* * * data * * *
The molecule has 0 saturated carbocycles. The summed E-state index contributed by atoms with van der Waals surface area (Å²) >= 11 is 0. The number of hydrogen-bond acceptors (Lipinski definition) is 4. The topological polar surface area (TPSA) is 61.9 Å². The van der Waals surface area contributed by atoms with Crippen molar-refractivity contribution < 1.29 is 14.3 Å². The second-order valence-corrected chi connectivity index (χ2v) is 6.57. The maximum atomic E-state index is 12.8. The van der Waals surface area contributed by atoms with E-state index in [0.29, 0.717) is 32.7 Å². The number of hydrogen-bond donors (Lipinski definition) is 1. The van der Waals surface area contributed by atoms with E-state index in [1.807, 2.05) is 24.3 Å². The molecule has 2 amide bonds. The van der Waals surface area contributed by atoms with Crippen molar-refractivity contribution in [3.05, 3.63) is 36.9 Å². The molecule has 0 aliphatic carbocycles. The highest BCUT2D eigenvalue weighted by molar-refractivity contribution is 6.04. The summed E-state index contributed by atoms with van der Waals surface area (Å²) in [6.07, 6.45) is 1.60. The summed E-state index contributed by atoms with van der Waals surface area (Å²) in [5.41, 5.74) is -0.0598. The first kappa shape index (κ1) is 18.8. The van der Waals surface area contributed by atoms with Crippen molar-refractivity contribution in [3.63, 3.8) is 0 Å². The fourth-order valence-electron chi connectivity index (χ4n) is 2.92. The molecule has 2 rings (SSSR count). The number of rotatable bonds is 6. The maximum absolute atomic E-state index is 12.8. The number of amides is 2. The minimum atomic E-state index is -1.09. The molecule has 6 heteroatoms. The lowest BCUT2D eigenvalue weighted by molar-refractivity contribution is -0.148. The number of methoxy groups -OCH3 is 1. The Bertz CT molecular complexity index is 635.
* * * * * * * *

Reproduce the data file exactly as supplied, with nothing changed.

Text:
The molecule has 0 saturated carbocycles. The summed E-state index contributed by atoms with van der Waals surface area (Å²) >= 11 is 0. The number of hydrogen-bond acceptors (Lipinski definition) is 4. The topological polar surface area (TPSA) is 61.9 Å². The van der Waals surface area contributed by atoms with Crippen molar-refractivity contribution < 1.29 is 14.3 Å². The second-order valence-corrected chi connectivity index (χ2v) is 6.57. The maximum atomic E-state index is 12.8. The van der Waals surface area contributed by atoms with E-state index in [0.29, 0.717) is 32.7 Å². The number of hydrogen-bond donors (Lipinski definition) is 1. The van der Waals surface area contributed by atoms with E-state index in [1.807, 2.05) is 24.3 Å². The molecule has 2 amide bonds. The van der Waals surface area contributed by atoms with Crippen molar-refractivity contribution in [3.05, 3.63) is 36.9 Å². The molecule has 0 aliphatic carbocycles. The highest BCUT2D eigenvalue weighted by molar-refractivity contribution is 6.04. The summed E-state index contributed by atoms with van der Waals surface area (Å²) in [6.07, 6.45) is 1.60. The summed E-state index contributed by atoms with van der Waals surface area (Å²) in [5.41, 5.74) is -0.0598. The first kappa shape index (κ1) is 18.8. The van der Waals surface area contributed by atoms with Crippen molar-refractivity contribution in [3.63, 3.8) is 0 Å². The fourth-order valence-electron chi connectivity index (χ4n) is 2.92. The molecule has 2 rings (SSSR count). The number of rotatable bonds is 6. The maximum absolute atomic E-state index is 12.8. The number of amides is 2. The minimum atomic E-state index is -1.09. The molecule has 6 heteroatoms. The lowest BCUT2D eigenvalue weighted by molar-refractivity contribution is -0.148. The number of methoxy groups -OCH3 is 1. The Bertz CT molecular complexity index is 635.